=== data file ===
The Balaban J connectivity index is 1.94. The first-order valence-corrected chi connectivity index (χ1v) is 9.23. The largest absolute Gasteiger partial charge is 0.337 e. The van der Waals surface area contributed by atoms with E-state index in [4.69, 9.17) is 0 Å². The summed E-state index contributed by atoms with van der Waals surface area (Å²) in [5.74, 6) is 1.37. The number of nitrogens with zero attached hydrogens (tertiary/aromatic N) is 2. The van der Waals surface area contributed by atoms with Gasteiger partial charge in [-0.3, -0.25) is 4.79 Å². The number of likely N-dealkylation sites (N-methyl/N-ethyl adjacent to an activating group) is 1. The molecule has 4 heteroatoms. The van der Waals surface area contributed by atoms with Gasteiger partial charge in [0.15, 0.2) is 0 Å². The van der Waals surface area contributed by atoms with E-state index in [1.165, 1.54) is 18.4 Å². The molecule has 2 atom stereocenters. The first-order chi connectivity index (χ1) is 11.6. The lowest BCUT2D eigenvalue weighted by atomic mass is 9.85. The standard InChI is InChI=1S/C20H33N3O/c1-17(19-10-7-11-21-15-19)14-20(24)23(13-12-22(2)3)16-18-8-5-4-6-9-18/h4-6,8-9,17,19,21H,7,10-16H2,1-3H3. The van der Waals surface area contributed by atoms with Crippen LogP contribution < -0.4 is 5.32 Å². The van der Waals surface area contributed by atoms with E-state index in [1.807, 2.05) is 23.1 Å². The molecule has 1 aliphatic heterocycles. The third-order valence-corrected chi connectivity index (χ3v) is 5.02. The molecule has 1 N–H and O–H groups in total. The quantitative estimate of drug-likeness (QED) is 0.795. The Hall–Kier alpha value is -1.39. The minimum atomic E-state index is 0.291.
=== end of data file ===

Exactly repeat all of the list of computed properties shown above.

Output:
The Balaban J connectivity index is 1.94. The first-order valence-corrected chi connectivity index (χ1v) is 9.23. The largest absolute Gasteiger partial charge is 0.337 e. The van der Waals surface area contributed by atoms with E-state index in [4.69, 9.17) is 0 Å². The summed E-state index contributed by atoms with van der Waals surface area (Å²) in [5.74, 6) is 1.37. The number of nitrogens with zero attached hydrogens (tertiary/aromatic N) is 2. The van der Waals surface area contributed by atoms with Gasteiger partial charge in [-0.3, -0.25) is 4.79 Å². The number of likely N-dealkylation sites (N-methyl/N-ethyl adjacent to an activating group) is 1. The molecule has 4 heteroatoms. The van der Waals surface area contributed by atoms with Gasteiger partial charge in [0.15, 0.2) is 0 Å². The van der Waals surface area contributed by atoms with E-state index in [1.165, 1.54) is 18.4 Å². The molecule has 2 atom stereocenters. The first-order chi connectivity index (χ1) is 11.6. The lowest BCUT2D eigenvalue weighted by atomic mass is 9.85. The standard InChI is InChI=1S/C20H33N3O/c1-17(19-10-7-11-21-15-19)14-20(24)23(13-12-22(2)3)16-18-8-5-4-6-9-18/h4-6,8-9,17,19,21H,7,10-16H2,1-3H3. The van der Waals surface area contributed by atoms with Crippen LogP contribution < -0.4 is 5.32 Å². The van der Waals surface area contributed by atoms with E-state index in [1.807, 2.05) is 23.1 Å². The molecule has 1 aliphatic heterocycles. The third-order valence-corrected chi connectivity index (χ3v) is 5.02. The molecule has 1 N–H and O–H groups in total. The quantitative estimate of drug-likeness (QED) is 0.795. The Hall–Kier alpha value is -1.39. The minimum atomic E-state index is 0.291.